1. Marty, I take your point, but now I’m curious about how you might explain stretches from/towards the y-axis (in the x-direction) by a factor of 2 (i) in a simple and intelligible way, and (ii) that helps students to see why it’s not y=f(2x) in such a way that they are hardly tempted to make that mistake and (iii) is logically analogous to the explanation of why a stretch by a factor of 2 from the x-axis maps y=f(x) to y=2f(x). (I suppose one might reasonably reject the third requirement because of the difference between transformations on the pre-image versus the image, but in my experience, having a unified explanation for both x and y transformations helps students).

            So I am more sympathetic to the Cambridge excerpt because I think the authors are trying to ease students into the general method by showing how it applies to a simple case, and the general method is one that a lot of students prefer because they struggle with this topic intuitively (ie. without a systematic method, a lot of students will think that dilating from the y-axis by a factor of 2 maps y=f(x) to y=f(2x)).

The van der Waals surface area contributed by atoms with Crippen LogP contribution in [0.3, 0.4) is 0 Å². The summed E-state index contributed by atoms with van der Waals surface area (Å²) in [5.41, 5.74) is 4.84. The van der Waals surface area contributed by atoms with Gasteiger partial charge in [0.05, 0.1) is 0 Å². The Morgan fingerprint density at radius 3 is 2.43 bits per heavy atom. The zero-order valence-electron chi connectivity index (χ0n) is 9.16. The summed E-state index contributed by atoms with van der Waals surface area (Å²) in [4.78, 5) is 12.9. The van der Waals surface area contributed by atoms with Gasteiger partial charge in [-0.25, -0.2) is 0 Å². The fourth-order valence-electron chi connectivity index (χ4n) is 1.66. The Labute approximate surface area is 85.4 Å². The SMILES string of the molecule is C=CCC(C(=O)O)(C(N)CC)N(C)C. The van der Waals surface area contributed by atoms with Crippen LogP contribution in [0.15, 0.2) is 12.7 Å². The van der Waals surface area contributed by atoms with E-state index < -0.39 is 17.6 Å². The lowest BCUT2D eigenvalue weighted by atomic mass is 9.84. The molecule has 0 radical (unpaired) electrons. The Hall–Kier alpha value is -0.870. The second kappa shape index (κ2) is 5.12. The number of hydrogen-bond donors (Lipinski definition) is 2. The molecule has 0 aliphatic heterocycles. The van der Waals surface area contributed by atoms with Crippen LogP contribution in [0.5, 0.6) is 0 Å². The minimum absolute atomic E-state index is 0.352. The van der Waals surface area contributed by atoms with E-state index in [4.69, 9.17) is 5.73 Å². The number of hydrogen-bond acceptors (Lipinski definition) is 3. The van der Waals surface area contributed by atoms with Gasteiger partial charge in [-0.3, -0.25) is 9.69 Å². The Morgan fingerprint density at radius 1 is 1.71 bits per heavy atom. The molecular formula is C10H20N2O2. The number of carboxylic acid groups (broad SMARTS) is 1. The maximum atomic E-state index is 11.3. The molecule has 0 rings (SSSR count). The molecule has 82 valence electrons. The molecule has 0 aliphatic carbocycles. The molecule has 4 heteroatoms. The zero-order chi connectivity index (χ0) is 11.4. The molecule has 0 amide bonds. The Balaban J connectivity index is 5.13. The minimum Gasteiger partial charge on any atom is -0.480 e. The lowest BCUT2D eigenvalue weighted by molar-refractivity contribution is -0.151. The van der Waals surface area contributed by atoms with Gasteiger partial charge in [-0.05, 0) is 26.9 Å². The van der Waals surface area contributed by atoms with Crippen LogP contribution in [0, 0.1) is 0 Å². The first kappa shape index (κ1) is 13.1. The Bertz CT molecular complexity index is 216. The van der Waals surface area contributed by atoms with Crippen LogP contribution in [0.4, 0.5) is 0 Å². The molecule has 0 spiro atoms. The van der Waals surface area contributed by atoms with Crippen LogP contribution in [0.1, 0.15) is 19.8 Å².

I really don’t like the MQ presentation though, because stretches from the x-axis are described in terms of making the graph wider/narrower, which is thoroughly confusing.

            1. Hi, SRK. Addressing your last and easiest point first, yes MQ neon-signing \boldsymbol{ax^2} as resulting in the graph being “wider or narrower” is batshit insane. It is pointing kids in exactly the wrong direction. But I am certain that it is not just MQ sinning on this; I hear this stuff all the fucking time, almost without fail. I keep a stun gun with me, just to use on tutees who refer to \boldsymbol{2x^2} or whatever as “narrower”.